Tiny Containers: The search for small receptacles to stow various necessities is ongoing. My friend Meg loaned me these lovely aluminium ‘tins’ to evaluate. She uses them for some of her tiny art works such as her fabulous ear-rings & etc. The smallest one here is perhaps a 10 ml model (and weighs less than 2 grams). There is a 5 ml model which no doubt weighs even less, probably not much more than 1 gram. Either of these would be very good for small quantities of cream such as heel balm, hand cream, sunblock, etc – or for fish hooks, swivels, sinkers, etc. You can find them for sale on eBay if you do a search such as ‘5 ml cosmetic containers’ priced from probably about 50 cents each.
I usually carry about four similar small Coghlans plastic containers which weigh 6 grams each, so I have a saving of 8 grams (or half an ounce) in switching to these ones. Every little bit helps.
The three pictured Sizes are: 1. 3.7 wide x 1.6 = 17 ml, 2. 5 x 1.8 = 35ml, 3. 7.1 x3.65 = 150 ml. They weigh 2, 5 and 13 grams respectively. Various sizes are available apart from those shown above: 5, 10, 15, 20, 25, 30, 40 50, 100, 150, 250 etc. There may even be one big enough to use as a cook pot!
NB: The screw top ones are surprisingly even lighter and don’t leak – the voice of experience here!
Of course they look better with Meg’s hand-made ear-rings in them:
I have tried using drinking straws as containers (as here: http://www.theultralighthiker.com/single-use-antibiotic-packs/ & http://www.theultralighthiker.com/a-further-use-for-drinking-straws/ – an even better use!) but have not found them very satisfactory, especially if you need to reseal them. They probably do suit for one-offs such as single doses of iodine.
‘Micro dropper bottles’ such as eye drops come in are handy for all sorts of things – a small quantity of ‘wilderness wash’ type soap for example. You will find plenty available for sale from about 3 ml up to say 20 ml if you search. They weigh from about 3 grams.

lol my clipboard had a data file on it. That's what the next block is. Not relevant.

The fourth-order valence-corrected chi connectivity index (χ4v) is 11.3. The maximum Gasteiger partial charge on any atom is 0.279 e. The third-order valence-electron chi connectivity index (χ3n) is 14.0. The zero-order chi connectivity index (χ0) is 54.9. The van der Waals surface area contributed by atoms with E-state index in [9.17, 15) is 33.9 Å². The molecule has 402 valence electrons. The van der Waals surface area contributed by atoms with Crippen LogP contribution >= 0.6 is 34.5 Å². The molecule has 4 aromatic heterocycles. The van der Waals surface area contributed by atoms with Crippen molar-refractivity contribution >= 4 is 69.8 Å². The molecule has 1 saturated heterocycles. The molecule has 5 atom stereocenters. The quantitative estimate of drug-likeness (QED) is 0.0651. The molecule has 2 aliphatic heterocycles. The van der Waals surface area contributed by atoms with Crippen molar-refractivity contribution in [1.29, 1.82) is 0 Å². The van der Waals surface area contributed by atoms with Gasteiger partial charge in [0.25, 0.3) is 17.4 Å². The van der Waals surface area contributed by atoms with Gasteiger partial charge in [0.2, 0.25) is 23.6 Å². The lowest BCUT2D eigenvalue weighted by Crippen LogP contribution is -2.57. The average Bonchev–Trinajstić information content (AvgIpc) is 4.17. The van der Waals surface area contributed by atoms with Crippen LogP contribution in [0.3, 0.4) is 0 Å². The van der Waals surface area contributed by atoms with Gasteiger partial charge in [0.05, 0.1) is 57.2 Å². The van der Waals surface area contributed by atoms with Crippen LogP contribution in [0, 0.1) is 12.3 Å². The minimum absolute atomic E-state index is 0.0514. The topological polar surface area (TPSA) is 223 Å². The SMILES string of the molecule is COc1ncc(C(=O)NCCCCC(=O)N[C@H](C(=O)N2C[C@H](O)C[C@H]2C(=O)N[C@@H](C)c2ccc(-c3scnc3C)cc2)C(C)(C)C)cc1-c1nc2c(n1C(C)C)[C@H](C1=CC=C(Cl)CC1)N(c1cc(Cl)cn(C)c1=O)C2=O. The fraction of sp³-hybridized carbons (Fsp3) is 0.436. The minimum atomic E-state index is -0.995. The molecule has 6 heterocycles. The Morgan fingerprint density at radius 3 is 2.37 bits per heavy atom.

One of these vials is ideal for your sewing needle. You can wind some thread around them. They weigh about 2 grams. I am still searching for lighter – meanwhile my needle lives in my fishing hand line bottle.
https://www.survivalresources.com/3-mini-plastic-vials.html?category_id=133 They have many other useful containers – as well as other neat stuff!
If you wear glasses (as I do), you could slip a needle into your eyeglass repair kit: https://www.survivalresources.com/eyeglass-repair-kit.html?category_id=139
PS: These are the best needles: https://www.survivalresources.com/eyeglass-repair-kit.html?category_id=139 And this is the most useful thread http://www.theultralighthiker.com/dyneema-braid/ (just last weekend I affected a repair on my daypack somewhere in the Gippsland forest with some). If you wind some onto a small plastic (medicine) bottle you will have a handy ultralight (fly) fishing kit: http://www.theultralighthiker.com/the-ultralight-fisherman/ Of course you always need a blade too. It doesn’t get much better than this: http://www.theultralighthiker.com/ultralight-ultra-sharp-knives-3-grams/